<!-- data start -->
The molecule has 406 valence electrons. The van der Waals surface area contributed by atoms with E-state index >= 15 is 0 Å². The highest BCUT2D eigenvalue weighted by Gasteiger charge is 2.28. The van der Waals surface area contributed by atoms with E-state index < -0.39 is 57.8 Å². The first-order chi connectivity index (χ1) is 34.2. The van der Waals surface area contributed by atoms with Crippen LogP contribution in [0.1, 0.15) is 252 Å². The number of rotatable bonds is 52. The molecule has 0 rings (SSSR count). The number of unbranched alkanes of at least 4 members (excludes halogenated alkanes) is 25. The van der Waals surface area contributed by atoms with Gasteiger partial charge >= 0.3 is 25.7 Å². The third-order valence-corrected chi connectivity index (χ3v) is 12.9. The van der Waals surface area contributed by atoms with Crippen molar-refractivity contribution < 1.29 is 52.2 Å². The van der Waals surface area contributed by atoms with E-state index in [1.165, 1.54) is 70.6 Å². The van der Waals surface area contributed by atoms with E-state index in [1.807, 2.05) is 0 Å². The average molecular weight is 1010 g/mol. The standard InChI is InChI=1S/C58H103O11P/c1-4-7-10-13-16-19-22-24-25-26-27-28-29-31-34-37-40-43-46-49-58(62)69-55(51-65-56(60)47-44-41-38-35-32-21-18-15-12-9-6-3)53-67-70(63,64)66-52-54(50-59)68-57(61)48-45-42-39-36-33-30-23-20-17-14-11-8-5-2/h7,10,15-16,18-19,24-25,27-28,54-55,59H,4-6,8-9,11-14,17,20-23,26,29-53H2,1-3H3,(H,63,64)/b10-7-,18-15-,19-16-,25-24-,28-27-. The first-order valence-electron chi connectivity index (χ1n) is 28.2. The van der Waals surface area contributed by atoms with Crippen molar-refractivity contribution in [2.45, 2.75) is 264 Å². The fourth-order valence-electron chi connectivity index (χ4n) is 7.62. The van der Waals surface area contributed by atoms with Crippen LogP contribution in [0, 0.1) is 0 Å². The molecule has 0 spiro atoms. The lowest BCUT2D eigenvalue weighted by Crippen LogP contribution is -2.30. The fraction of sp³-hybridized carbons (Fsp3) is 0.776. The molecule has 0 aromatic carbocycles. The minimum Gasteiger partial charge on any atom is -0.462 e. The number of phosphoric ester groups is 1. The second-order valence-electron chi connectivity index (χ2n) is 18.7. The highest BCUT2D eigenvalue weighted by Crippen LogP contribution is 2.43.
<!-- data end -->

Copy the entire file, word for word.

The molecule has 406 valence electrons. The van der Waals surface area contributed by atoms with E-state index >= 15 is 0 Å². The highest BCUT2D eigenvalue weighted by Gasteiger charge is 2.28. The van der Waals surface area contributed by atoms with E-state index < -0.39 is 57.8 Å². The first-order chi connectivity index (χ1) is 34.2. The van der Waals surface area contributed by atoms with Crippen LogP contribution in [0.1, 0.15) is 252 Å². The number of rotatable bonds is 52. The molecule has 0 rings (SSSR count). The number of unbranched alkanes of at least 4 members (excludes halogenated alkanes) is 25. The van der Waals surface area contributed by atoms with Gasteiger partial charge >= 0.3 is 25.7 Å². The third-order valence-corrected chi connectivity index (χ3v) is 12.9. The van der Waals surface area contributed by atoms with Crippen molar-refractivity contribution < 1.29 is 52.2 Å². The van der Waals surface area contributed by atoms with E-state index in [1.165, 1.54) is 70.6 Å². The van der Waals surface area contributed by atoms with E-state index in [1.807, 2.05) is 0 Å². The average molecular weight is 1010 g/mol. The standard InChI is InChI=1S/C58H103O11P/c1-4-7-10-13-16-19-22-24-25-26-27-28-29-31-34-37-40-43-46-49-58(62)69-55(51-65-56(60)47-44-41-38-35-32-21-18-15-12-9-6-3)53-67-70(63,64)66-52-54(50-59)68-57(61)48-45-42-39-36-33-30-23-20-17-14-11-8-5-2/h7,10,15-16,18-19,24-25,27-28,54-55,59H,4-6,8-9,11-14,17,20-23,26,29-53H2,1-3H3,(H,63,64)/b10-7-,18-15-,19-16-,25-24-,28-27-. The first-order valence-electron chi connectivity index (χ1n) is 28.2. The van der Waals surface area contributed by atoms with Crippen molar-refractivity contribution in [2.45, 2.75) is 264 Å². The fourth-order valence-electron chi connectivity index (χ4n) is 7.62. The van der Waals surface area contributed by atoms with Crippen LogP contribution in [0, 0.1) is 0 Å². The molecule has 0 spiro atoms. The lowest BCUT2D eigenvalue weighted by Crippen LogP contribution is -2.30. The fraction of sp³-hybridized carbons (Fsp3) is 0.776. The molecule has 0 aromatic carbocycles. The minimum Gasteiger partial charge on any atom is -0.462 e. The number of phosphoric ester groups is 1. The second-order valence-electron chi connectivity index (χ2n) is 18.7. The highest BCUT2D eigenvalue weighted by Crippen LogP contribution is 2.43.